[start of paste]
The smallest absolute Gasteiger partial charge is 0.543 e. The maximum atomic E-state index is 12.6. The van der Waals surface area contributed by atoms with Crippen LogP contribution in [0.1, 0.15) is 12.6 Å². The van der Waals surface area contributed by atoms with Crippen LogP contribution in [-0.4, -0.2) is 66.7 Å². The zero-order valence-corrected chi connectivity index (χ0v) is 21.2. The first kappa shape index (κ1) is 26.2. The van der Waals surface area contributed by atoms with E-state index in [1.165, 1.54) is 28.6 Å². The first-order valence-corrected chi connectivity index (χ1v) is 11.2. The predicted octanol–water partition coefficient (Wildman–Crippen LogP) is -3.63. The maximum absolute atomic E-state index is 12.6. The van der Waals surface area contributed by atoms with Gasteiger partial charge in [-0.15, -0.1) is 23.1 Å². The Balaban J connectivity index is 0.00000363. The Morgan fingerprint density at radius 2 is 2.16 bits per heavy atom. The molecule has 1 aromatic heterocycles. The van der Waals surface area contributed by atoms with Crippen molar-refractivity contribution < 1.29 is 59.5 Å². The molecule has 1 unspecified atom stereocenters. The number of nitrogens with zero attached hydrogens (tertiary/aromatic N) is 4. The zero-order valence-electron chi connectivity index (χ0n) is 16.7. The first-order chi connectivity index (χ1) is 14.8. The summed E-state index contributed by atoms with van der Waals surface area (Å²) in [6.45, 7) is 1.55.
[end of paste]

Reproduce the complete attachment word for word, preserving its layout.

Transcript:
The smallest absolute Gasteiger partial charge is 0.543 e. The maximum atomic E-state index is 12.6. The van der Waals surface area contributed by atoms with Crippen LogP contribution in [0.1, 0.15) is 12.6 Å². The van der Waals surface area contributed by atoms with Crippen LogP contribution in [-0.4, -0.2) is 66.7 Å². The zero-order valence-corrected chi connectivity index (χ0v) is 21.2. The first kappa shape index (κ1) is 26.2. The van der Waals surface area contributed by atoms with E-state index in [1.165, 1.54) is 28.6 Å². The first-order valence-corrected chi connectivity index (χ1v) is 11.2. The predicted octanol–water partition coefficient (Wildman–Crippen LogP) is -3.63. The maximum absolute atomic E-state index is 12.6. The van der Waals surface area contributed by atoms with Gasteiger partial charge in [-0.15, -0.1) is 23.1 Å². The Balaban J connectivity index is 0.00000363. The Morgan fingerprint density at radius 2 is 2.16 bits per heavy atom. The molecule has 1 aromatic heterocycles. The van der Waals surface area contributed by atoms with Crippen molar-refractivity contribution < 1.29 is 59.5 Å². The molecule has 1 unspecified atom stereocenters. The number of nitrogens with zero attached hydrogens (tertiary/aromatic N) is 4. The zero-order valence-electron chi connectivity index (χ0n) is 16.7. The first-order chi connectivity index (χ1) is 14.8. The summed E-state index contributed by atoms with van der Waals surface area (Å²) in [6.45, 7) is 1.55.